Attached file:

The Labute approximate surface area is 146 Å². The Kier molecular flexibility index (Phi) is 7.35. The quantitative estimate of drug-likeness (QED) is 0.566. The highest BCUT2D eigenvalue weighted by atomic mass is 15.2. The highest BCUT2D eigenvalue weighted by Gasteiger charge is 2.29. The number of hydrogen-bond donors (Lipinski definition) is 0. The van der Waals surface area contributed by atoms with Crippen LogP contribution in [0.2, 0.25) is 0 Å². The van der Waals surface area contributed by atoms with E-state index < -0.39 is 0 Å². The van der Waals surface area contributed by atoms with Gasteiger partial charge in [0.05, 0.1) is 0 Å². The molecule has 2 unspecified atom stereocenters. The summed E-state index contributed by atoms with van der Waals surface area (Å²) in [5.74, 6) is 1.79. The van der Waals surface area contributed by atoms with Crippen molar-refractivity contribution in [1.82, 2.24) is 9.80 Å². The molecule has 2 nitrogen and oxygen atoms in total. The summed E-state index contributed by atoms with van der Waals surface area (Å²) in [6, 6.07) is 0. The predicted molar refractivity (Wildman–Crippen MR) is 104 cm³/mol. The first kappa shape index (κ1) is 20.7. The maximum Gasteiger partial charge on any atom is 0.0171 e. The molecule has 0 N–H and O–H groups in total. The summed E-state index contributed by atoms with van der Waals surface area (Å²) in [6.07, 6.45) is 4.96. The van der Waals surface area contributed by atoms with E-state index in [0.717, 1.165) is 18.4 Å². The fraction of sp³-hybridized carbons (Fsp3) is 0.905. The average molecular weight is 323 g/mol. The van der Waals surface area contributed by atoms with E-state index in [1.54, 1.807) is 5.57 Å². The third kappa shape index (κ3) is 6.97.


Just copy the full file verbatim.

The Labute approximate surface area is 146 Å². The Kier molecular flexibility index (Phi) is 7.35. The quantitative estimate of drug-likeness (QED) is 0.566. The highest BCUT2D eigenvalue weighted by atomic mass is 15.2. The highest BCUT2D eigenvalue weighted by Gasteiger charge is 2.29. The number of hydrogen-bond donors (Lipinski definition) is 0. The van der Waals surface area contributed by atoms with Crippen LogP contribution in [0.2, 0.25) is 0 Å². The van der Waals surface area contributed by atoms with E-state index < -0.39 is 0 Å². The van der Waals surface area contributed by atoms with Gasteiger partial charge in [0.05, 0.1) is 0 Å². The molecule has 2 unspecified atom stereocenters. The summed E-state index contributed by atoms with van der Waals surface area (Å²) in [5.74, 6) is 1.79. The van der Waals surface area contributed by atoms with Crippen molar-refractivity contribution in [1.82, 2.24) is 9.80 Å². The molecule has 2 nitrogen and oxygen atoms in total. The summed E-state index contributed by atoms with van der Waals surface area (Å²) in [6, 6.07) is 0. The predicted molar refractivity (Wildman–Crippen MR) is 104 cm³/mol. The first kappa shape index (κ1) is 20.7. The maximum Gasteiger partial charge on any atom is 0.0171 e. The molecule has 0 N–H and O–H groups in total. The summed E-state index contributed by atoms with van der Waals surface area (Å²) in [6.07, 6.45) is 4.96. The van der Waals surface area contributed by atoms with E-state index in [0.717, 1.165) is 18.4 Å². The fraction of sp³-hybridized carbons (Fsp3) is 0.905. The average molecular weight is 323 g/mol. The van der Waals surface area contributed by atoms with E-state index in [1.54, 1.807) is 5.57 Å². The third kappa shape index (κ3) is 6.97.